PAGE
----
Wednesday, September 25, 2013

The Dead Dad Club

I hope I’m alone in this, but right now, there’s an bizarrely high number of people in my extended circle sloughing off the mortal coil. One of my best friends lost her dad a few days back.  He was just sixty-five, healthy active guy, low-stress job, and BAM—heart attack.  Gone.

My dad died when I was twenty-one, and, ever since my wife, Margaret, and I got the news from our bewildered friend, getting ready to board a plane to go back east for the days of nightmarish crisis that follow the death of a family member, I’ve been pacing and organizing my thoughts; trying to figure out what information I have that’s useful to pass on, since at my age, there’s not a load of my friends who have been through this process before.

Here’s what I got.  Ahem.

There’s a dead parent club.  If you’re in it.  Congratulations.  Poor you.  All of us who are lucky enough to outlive our parents join it eventually; some of us join earlier than others.  Being part of the Dead Dad Club, or it’s sister organization, the Dead Mom Club, doesn’t make you instantly wiser; on the contrary, it makes you more prone to wander around in a dysfunctional haze and possibly do some stupid, dangerous, self-medicating things for the first few months.  The only benefit of membership is that you’ve probably lost part of that buffer of assumed safety most of us wander through the first part of our lives with.  I think most of us unconsciously assume that we’re mostly safe while we’re young, and if we’re lucky enough to have loving, committed parents, we probably grow up assuming that they’d take that metaphoric bullet to keep us safe.    Unless you’ve actively worked to deconstruct this belief, it’s probably still there—until somebody dies, and it’s gone.  This is the hidden membership fee of joining the Dead Dad Club.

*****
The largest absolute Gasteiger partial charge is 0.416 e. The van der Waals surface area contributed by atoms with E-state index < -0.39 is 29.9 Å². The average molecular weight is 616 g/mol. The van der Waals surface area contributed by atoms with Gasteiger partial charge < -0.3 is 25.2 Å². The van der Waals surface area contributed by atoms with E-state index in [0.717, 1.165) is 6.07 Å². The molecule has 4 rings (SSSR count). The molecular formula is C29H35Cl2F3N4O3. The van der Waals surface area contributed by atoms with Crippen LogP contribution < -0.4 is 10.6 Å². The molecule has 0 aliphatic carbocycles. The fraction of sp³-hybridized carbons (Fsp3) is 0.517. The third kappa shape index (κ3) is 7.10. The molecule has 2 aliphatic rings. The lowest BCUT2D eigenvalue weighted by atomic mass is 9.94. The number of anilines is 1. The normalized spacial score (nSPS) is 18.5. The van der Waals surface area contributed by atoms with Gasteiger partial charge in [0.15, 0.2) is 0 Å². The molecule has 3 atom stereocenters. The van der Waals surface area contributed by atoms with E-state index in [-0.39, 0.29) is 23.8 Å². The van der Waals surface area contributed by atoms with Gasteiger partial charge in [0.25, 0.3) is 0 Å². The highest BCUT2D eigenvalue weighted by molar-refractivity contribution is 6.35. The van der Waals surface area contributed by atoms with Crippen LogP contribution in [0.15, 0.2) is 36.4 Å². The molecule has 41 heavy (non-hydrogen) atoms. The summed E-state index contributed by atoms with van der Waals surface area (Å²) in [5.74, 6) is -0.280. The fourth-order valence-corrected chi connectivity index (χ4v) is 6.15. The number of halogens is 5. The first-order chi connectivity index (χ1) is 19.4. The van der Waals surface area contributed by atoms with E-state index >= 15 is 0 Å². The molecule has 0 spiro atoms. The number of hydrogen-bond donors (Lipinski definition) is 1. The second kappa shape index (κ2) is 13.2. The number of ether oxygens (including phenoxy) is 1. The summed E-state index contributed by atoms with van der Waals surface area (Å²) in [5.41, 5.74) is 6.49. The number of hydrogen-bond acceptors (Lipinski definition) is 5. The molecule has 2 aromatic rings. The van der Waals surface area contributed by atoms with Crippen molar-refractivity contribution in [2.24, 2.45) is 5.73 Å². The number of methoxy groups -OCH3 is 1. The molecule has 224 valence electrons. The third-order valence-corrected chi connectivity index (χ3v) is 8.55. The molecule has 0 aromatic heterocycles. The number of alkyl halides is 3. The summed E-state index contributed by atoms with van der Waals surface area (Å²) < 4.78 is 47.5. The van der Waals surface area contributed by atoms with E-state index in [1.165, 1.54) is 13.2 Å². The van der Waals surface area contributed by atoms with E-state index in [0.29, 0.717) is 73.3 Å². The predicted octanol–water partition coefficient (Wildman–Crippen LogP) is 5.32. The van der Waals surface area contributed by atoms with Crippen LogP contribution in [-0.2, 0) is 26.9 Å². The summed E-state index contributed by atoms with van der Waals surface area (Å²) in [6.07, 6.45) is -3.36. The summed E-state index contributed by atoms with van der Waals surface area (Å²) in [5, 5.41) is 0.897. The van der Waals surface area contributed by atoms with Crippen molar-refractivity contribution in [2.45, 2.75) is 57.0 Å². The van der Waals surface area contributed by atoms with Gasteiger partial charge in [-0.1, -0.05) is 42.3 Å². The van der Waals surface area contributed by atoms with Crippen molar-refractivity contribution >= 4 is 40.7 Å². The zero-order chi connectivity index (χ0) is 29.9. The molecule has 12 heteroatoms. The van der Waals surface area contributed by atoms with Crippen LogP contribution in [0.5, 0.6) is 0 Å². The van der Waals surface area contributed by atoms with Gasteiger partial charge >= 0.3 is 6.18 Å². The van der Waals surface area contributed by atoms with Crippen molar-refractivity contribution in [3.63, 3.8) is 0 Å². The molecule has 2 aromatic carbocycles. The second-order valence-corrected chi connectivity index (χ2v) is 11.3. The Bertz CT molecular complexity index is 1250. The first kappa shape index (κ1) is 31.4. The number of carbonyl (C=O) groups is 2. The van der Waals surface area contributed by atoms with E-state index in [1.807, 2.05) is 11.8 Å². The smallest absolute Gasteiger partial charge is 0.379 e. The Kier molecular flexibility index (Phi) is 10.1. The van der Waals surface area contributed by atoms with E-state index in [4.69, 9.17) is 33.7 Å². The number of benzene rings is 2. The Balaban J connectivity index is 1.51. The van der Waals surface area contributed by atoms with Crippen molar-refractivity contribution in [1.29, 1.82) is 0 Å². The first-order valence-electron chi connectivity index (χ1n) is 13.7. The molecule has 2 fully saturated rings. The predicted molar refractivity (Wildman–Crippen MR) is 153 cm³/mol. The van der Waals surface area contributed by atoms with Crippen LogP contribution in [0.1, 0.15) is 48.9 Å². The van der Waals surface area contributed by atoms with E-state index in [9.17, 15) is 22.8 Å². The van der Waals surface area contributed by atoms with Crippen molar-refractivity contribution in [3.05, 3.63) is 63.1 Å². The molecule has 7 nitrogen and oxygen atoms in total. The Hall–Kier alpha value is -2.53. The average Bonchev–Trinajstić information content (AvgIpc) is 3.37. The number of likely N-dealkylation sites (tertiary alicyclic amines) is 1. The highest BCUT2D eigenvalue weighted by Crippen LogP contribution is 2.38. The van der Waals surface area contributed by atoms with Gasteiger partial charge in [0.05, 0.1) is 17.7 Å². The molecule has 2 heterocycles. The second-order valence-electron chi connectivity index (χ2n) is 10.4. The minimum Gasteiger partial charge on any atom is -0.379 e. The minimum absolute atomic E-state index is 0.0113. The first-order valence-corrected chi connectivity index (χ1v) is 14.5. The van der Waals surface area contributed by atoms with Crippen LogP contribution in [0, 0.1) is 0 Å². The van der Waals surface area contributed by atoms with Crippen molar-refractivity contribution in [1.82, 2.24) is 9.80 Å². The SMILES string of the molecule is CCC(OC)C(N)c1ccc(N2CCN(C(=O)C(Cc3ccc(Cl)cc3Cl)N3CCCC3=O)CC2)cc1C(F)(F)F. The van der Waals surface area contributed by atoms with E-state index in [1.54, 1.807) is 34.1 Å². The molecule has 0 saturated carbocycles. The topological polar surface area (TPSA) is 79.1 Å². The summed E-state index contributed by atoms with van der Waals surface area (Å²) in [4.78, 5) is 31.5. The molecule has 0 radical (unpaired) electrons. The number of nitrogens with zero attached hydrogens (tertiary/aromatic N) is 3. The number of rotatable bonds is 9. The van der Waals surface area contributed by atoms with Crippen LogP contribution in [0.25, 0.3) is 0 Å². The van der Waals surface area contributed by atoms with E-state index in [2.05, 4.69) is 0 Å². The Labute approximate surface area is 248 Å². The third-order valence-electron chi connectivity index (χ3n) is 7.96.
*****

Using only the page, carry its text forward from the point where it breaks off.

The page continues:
Peeling off that psychological layer of protection is a big existential shift; acknowledging that you’re number’s up next.  This offers you either the opportunity for some fabulous self-destructive behavior, or the chance to get a lot more honest about your limited time on the planet and use the fire that will inevitably consume you to fuel your passion for whatever you want to do before you die.  Hopefully, you do a little of both.  Me? I wrote a novel because my friends started getting wrinkles.  You’re never the wrong age for a midlife crisis. Because you never know how much longer you have to live.  Mwoooahahaha. 

What’s often overlooked when we’re busy laughing, rightfully, at forty-five-year-old dudes driving late-model penis cars, is that a crisis like this is a shitty, painful opportunity to recognize the consequences of your actions, and clean up your act, let go of unhealthy, draining relationships, bad habits, or whatever is holding you back, and use that freed-up energy to plunge heartfirst into where ever you suspect your personal sweet, juicy, meaningful bliss might lie.  You don’t have to take advantage of this opportunity.  But as long as you’re suffering, you might as well get something beneficial out of it.

This leads me to one of the best, most useful things anybody told me when I was grieving for my Dad;  you’re never too old to feel like an orphan.  Yes, it sounds like wallowing claptrap.  Guess what.  Your parent died.  Within the appropriate time frame, you’re allowed some wallow.  As we get older, being an orphan is an increasingly universal constant.   What does it mean?  Orphans in children’s books get to have all the adventures, partly because nobody’s there to protect them from having them.  But ultimately, we as readers feel their experiences more keenly because, unlike most ten-year-olds, orphans (in the literary, no adopted/foster/step parent sense) are entirely responsible for their actions.  Nobody is going to step into the middle of the story and say, “I’m sorry my daughter rubbed the magic lamp setting a djinn loose and wrecking your antiquities shop, Mr. Suleman, I’ll pay for the damages.”  Nope.  If you’re an orphan, it’s up to you to wrangle a shop-fixing wish out of that djinn yourself, and get it back in the bottle before it wrecks Lower Manhattan.  Or whatever.  It’s lonely and scary losing that protective buffer.  But it can make you a better, more interesting person.  Or not.  That’s optional too.